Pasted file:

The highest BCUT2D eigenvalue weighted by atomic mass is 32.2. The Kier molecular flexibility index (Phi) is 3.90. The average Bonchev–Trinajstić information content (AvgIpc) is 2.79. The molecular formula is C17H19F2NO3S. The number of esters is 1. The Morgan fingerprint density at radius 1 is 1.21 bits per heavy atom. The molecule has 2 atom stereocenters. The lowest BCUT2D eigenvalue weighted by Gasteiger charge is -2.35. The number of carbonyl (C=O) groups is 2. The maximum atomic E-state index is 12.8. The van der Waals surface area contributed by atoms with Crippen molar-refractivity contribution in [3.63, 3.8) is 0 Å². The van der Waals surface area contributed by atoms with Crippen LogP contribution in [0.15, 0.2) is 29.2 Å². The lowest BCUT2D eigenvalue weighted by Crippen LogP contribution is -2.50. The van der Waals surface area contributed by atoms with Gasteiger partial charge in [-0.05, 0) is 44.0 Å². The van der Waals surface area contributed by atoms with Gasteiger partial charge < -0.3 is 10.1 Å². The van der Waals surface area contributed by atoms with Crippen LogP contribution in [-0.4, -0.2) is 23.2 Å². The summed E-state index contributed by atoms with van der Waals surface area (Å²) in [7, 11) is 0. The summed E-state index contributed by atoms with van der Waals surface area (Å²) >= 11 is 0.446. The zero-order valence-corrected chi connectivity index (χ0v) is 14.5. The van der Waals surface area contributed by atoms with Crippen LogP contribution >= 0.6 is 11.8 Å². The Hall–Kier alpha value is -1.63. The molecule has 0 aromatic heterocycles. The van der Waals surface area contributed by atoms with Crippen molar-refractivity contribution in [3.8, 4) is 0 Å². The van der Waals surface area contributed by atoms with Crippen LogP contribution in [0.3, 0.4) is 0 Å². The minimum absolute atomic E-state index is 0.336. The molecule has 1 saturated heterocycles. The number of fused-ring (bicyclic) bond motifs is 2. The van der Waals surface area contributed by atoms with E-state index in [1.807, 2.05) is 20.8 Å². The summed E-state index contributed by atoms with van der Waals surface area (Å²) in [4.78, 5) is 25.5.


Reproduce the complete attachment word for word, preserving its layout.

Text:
The highest BCUT2D eigenvalue weighted by atomic mass is 32.2. The Kier molecular flexibility index (Phi) is 3.90. The average Bonchev–Trinajstić information content (AvgIpc) is 2.79. The molecular formula is C17H19F2NO3S. The number of esters is 1. The Morgan fingerprint density at radius 1 is 1.21 bits per heavy atom. The molecule has 2 atom stereocenters. The lowest BCUT2D eigenvalue weighted by Gasteiger charge is -2.35. The number of carbonyl (C=O) groups is 2. The maximum atomic E-state index is 12.8. The van der Waals surface area contributed by atoms with Crippen molar-refractivity contribution in [3.63, 3.8) is 0 Å². The van der Waals surface area contributed by atoms with Crippen LogP contribution in [0.15, 0.2) is 29.2 Å². The lowest BCUT2D eigenvalue weighted by Crippen LogP contribution is -2.50. The van der Waals surface area contributed by atoms with Gasteiger partial charge in [-0.05, 0) is 44.0 Å². The van der Waals surface area contributed by atoms with Gasteiger partial charge < -0.3 is 10.1 Å². The van der Waals surface area contributed by atoms with Crippen LogP contribution in [-0.4, -0.2) is 23.2 Å². The summed E-state index contributed by atoms with van der Waals surface area (Å²) in [7, 11) is 0. The summed E-state index contributed by atoms with van der Waals surface area (Å²) >= 11 is 0.446. The zero-order valence-corrected chi connectivity index (χ0v) is 14.5. The van der Waals surface area contributed by atoms with Crippen LogP contribution >= 0.6 is 11.8 Å². The Hall–Kier alpha value is -1.63. The molecule has 0 aromatic heterocycles. The van der Waals surface area contributed by atoms with Crippen molar-refractivity contribution in [3.8, 4) is 0 Å². The van der Waals surface area contributed by atoms with Crippen LogP contribution in [0.3, 0.4) is 0 Å². The minimum absolute atomic E-state index is 0.336. The molecule has 1 saturated heterocycles. The number of fused-ring (bicyclic) bond motifs is 2. The van der Waals surface area contributed by atoms with E-state index in [1.807, 2.05) is 20.8 Å². The summed E-state index contributed by atoms with van der Waals surface area (Å²) in [4.78, 5) is 25.5.